Auditory-verbal therapy is a method for teaching deaf children to listen and speak using their residual hearing in addition to the constant use of amplification devices such as hearing aids, FM devices, and cochlear implants. Auditory-verbal therapy emphasizes speech and listening.

Auditory verbal therapy is used in the United States under the theory that it enables deaf and hearing impaired children to participate more fully in mainstream school and hearing society. Published research suggests its efficacy in enabling deaf children to learn to listen and talk, however such research has not yet included control groups or randomized controls, so it is not possible to conclude whether auditory-verbal therapy was the cause of the progress seen in these children (Goldberg & Felexer 2001, Rhoades & Chisholm 2001, Hogan et al. 2008).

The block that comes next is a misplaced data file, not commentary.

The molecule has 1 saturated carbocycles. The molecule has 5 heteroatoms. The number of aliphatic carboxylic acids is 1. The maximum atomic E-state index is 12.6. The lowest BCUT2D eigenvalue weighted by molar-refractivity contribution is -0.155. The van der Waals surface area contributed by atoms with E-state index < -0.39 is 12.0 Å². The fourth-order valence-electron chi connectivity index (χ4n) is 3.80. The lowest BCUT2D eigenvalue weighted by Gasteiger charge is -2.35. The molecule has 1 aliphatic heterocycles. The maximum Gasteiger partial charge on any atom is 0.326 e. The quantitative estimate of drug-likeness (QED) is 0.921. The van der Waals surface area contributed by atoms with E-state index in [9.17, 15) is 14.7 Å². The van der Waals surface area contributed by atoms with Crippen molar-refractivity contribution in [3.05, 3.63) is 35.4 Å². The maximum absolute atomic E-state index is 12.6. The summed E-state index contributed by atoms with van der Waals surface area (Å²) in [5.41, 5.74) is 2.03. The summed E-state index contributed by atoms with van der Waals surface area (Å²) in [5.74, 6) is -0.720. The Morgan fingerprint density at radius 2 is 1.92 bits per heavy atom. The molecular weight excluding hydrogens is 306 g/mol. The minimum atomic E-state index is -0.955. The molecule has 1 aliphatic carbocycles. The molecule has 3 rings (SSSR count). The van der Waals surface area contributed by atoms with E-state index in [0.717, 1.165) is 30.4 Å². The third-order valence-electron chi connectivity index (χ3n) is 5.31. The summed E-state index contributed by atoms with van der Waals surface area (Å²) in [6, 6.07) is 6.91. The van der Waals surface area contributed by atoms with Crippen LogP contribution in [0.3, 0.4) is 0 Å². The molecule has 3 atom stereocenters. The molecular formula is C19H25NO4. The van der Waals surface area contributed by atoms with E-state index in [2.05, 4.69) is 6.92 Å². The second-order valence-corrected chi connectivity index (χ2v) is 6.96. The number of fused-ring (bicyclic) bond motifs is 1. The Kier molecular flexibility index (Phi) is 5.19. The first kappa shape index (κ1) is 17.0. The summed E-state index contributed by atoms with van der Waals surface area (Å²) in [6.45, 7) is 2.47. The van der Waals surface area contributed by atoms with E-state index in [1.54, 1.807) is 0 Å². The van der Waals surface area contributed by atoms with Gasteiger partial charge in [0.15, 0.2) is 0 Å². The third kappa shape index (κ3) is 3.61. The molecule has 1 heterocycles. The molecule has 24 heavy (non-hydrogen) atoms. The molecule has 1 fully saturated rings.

In the UK, access to auditory verbal therapy is currently available at two cochlear implant centres (Paediatric Cochlear Implant Programme, University of Manchester and Aston University, Birmingham Children's Cochlear Implant Programme) and through a national Oxfordshire-based charity called AVUK.

Auditory verbal therapy is now available at three locations outside of the NHS, AVUK in Central London and Oxford, Christopher Place in London and at the Auditory Verbal Lounge in Nottingham.

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